Chiko School of Ikebana
The Chiko School of Ikebana has as its main intension the expression of a characteristic impression of elegant beauty in a modern sense. The arrangements generally include some accessory such as seasonal fruits, vegetables, ornament, doll or other artistic or folk object in addition to the container and floral materials. Sand is often sprinkled at the base as a way to pull the composition together giving it depth and feeling
Teacher: Jo Ellen Budnick
Hijiri Ikenobo School of Ikebana
The Hijiri Ikenobo School of Ikebana was founded in 1979 by the current Head Mistress Gyokusei Okazawa. The late ikebana research scholar/professor Mr. Masanobu Kudoh, greatly encouraged her to start this school. The foundation and essence of the Hijiri Ikenobo School is the pursuit of this original ikebana form, blending the traditional upright style (Tachiike or Shoka) with the modern freestyle (Jiyu-bana), emphasizing harmony, and targeting the complete balance and total composition of ikebana.
Teachers: Yasuko Spence, Jerome Cushman, Fauzia Jamshed, Bia Ades, Luba Morsh, Ronna Treier, Mahoko Akabayashi
Ichiyo School of Ikebana
Arrangements in the Ichiyo School of Ikebana are intended to arouse our senses in a different way from traditional ikebana, giving the viewer an experience with nature that is unexpected, stimulating, and profound. The Ichiyo School encourages personal interpretation. Imagination is considered as essential to creative designs as materials and containers. “If flower arranging is to be truly fulfilling, it should be a reflection of oneself.”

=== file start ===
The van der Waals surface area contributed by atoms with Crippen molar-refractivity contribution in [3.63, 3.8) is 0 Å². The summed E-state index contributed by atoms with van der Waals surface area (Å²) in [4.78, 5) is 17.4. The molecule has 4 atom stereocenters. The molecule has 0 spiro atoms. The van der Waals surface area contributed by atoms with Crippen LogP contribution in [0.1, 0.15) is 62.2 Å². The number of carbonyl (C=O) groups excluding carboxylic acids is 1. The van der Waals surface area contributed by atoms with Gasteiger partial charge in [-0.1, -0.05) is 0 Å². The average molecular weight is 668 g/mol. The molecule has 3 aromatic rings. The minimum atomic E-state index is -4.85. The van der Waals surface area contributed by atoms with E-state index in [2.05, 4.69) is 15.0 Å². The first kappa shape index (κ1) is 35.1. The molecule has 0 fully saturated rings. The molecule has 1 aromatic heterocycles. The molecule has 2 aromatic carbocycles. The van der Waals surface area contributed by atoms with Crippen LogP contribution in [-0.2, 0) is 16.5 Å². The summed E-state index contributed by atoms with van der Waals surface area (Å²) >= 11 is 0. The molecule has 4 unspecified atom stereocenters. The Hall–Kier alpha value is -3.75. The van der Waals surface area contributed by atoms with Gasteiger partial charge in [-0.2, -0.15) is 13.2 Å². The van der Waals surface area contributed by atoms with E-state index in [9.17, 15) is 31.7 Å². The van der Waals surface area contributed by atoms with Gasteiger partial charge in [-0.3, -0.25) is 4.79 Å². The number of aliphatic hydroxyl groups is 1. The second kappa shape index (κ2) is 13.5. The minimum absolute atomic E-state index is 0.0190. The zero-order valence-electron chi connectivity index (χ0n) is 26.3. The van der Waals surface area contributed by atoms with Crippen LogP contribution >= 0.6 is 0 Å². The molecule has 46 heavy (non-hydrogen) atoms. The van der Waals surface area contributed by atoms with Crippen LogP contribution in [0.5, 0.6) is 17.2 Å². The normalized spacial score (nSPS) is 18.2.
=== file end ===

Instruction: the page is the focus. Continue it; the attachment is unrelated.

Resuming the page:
Teachers: Karen Napoli, Gail Newman, Jerome Cushman, Ann Nash, David Williams.
Ohara School of Ikebana
The Ohara School of Ikebana emphasizes seasonal qualities, natural growth processes, and the beauty of natural environments. The Ohara School believes that it is important for its students to observe nature. The school was founded by Unshin Ohara in the late nineteenth century, when Japan opened itself to the influence of Western culture. His departure from previous ikebana lay in the creation of a new form which he called the moribana style which persists to this day and from which the school’s “landscape arrangement” evolved.
Teachers: Saskia Eller, Jo Ellen Budnick, Marjorie DaVanzo.
Sogetsu School of Ikebana
The founder of the Sogetsu School, Sofu Teshigahara, introduced Sogetsu as a creative art in which students aren’t restricted by fixed styles and are encouraged to freely express themselves. He said that anyone can create ikebana…anytime, anywhere, using any material. The Sogetsu curriculum prepares students to express individual creativity. Characteristics of plant materials, design principles, and techniques are learned and used as students practice the composition of line, mass, color, and space. Arrangements are always new, and endless in their possibilities.
Teacher: Faye Phillips